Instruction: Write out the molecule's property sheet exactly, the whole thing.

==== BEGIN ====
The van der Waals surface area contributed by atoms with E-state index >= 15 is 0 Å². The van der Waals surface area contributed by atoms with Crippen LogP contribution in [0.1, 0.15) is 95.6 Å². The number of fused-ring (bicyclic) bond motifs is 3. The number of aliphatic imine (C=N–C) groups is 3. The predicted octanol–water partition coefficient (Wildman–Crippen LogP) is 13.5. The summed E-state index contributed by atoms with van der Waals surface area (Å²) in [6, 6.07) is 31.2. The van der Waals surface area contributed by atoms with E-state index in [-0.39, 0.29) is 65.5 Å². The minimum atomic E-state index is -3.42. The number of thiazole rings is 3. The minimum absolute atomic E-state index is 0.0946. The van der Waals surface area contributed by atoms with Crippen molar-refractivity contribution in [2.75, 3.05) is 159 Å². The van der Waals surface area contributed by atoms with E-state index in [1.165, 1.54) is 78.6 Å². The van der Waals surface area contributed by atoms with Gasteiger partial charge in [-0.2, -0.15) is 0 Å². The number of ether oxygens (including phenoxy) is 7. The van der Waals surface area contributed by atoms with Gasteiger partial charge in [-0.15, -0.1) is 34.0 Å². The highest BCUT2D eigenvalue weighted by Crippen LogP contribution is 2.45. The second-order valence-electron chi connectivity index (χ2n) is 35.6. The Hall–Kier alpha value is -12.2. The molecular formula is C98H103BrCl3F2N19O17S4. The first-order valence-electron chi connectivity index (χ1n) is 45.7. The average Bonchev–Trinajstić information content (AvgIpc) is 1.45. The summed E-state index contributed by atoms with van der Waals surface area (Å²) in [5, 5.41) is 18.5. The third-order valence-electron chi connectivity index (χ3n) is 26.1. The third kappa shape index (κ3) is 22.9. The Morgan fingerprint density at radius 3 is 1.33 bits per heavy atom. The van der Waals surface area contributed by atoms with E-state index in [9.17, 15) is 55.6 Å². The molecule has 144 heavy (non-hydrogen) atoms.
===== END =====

The van der Waals surface area contributed by atoms with E-state index >= 15 is 0 Å². The van der Waals surface area contributed by atoms with Crippen LogP contribution in [0.1, 0.15) is 95.6 Å². The number of fused-ring (bicyclic) bond motifs is 3. The number of aliphatic imine (C=N–C) groups is 3. The predicted octanol–water partition coefficient (Wildman–Crippen LogP) is 13.5. The summed E-state index contributed by atoms with van der Waals surface area (Å²) in [6, 6.07) is 31.2. The van der Waals surface area contributed by atoms with E-state index in [-0.39, 0.29) is 65.5 Å². The minimum atomic E-state index is -3.42. The number of thiazole rings is 3. The minimum absolute atomic E-state index is 0.0946. The van der Waals surface area contributed by atoms with Crippen molar-refractivity contribution in [2.75, 3.05) is 159 Å². The van der Waals surface area contributed by atoms with E-state index in [1.165, 1.54) is 78.6 Å². The van der Waals surface area contributed by atoms with Gasteiger partial charge in [-0.2, -0.15) is 0 Å². The number of ether oxygens (including phenoxy) is 7. The van der Waals surface area contributed by atoms with Gasteiger partial charge in [-0.15, -0.1) is 34.0 Å². The highest BCUT2D eigenvalue weighted by Crippen LogP contribution is 2.45. The second-order valence-electron chi connectivity index (χ2n) is 35.6. The Hall–Kier alpha value is -12.2. The molecular formula is C98H103BrCl3F2N19O17S4. The first-order valence-electron chi connectivity index (χ1n) is 45.7. The average Bonchev–Trinajstić information content (AvgIpc) is 1.45. The summed E-state index contributed by atoms with van der Waals surface area (Å²) in [5, 5.41) is 18.5. The third-order valence-electron chi connectivity index (χ3n) is 26.1. The third kappa shape index (κ3) is 22.9. The Morgan fingerprint density at radius 3 is 1.33 bits per heavy atom. The van der Waals surface area contributed by atoms with E-state index in [9.17, 15) is 55.6 Å². The molecule has 144 heavy (non-hydrogen) atoms.